So that's where we are for right now. More recent stuff and my background research is on my blog (link above) if you are interested in seeing more.

And here's a gratuitous picture of Lucia taking the show.

And we have layer two of my outfit! I put together a sottana from all of the lovely paintings I've seen of women wearing them. I should put all my inspiration together on my blog, but I love this basic dress.


I am not entirely satisfied with the puckering on the bodice, but I worked so hard to get it where it is that I'm just going to chill about it. The bodice is all hand sewn, by the way. More details and pics on my blog (link above).

I think Iíll try some boning on the front, but the hide glue stiffening experiment worked quite well I think. And I really do like the side back lacing place done spiral. Iíve only done one dress side back before but the rest have been front lacing either spiral or Venetian ladder of insanity to get straight. I just really, really like this garment. But from the ďwhat I learnedĒ files: no matter how cute, Iím never using this flimsy a fabric again. Just... no.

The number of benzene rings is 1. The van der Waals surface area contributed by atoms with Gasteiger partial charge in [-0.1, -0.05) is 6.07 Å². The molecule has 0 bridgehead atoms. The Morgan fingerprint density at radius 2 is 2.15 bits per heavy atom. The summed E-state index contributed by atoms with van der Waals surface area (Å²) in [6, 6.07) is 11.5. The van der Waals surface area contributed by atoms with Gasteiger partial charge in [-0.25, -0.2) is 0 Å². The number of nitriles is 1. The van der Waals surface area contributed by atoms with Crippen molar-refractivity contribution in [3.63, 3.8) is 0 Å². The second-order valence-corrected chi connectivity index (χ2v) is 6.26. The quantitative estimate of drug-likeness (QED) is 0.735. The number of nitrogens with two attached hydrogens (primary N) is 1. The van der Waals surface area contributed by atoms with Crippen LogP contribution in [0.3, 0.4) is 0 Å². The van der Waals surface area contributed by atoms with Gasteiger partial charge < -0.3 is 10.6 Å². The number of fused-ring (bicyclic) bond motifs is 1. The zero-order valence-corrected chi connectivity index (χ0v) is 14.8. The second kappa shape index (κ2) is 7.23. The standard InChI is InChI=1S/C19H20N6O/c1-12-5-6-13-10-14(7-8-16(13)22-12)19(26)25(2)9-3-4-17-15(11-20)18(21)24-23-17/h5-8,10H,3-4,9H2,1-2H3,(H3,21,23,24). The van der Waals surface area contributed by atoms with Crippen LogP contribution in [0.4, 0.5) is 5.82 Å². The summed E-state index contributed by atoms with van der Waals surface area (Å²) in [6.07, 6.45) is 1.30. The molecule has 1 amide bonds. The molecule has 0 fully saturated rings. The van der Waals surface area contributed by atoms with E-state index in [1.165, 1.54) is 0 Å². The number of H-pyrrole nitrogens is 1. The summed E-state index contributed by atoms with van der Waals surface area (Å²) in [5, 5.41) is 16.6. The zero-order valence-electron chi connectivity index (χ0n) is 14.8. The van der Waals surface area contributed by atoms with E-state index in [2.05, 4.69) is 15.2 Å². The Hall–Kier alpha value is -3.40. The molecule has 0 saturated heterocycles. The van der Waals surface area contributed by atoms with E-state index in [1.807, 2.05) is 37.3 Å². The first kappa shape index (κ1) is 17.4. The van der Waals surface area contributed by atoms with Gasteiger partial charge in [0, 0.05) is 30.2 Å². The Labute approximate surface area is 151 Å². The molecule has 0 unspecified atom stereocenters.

Next up? A fabulous veste out of black velvet. Oh, yeah!

June/July Update

Well hello again! It's time for layer 3! Well, most of it. It was time to do the veste, but first I had to get a family reunion out of the way and then another week of complete slack. Ah, well.

Several years ago I used Jen Thompson's partlet pattern, and so I used that partlet as the base for the pattern that I then draped onto my form, Gretchen. Note, some fabrics stretch on the bias, but canvas and felt do not. That took a bit to figure out. Here's the partlet pattern, except that I don't have a back seam.

The first cut without any seam allowance was the felt which happened to be navy. Then I cut canvas (brown) and velvet (black) and basted it all together with hot pink thread which I took out when the entire garment was finished.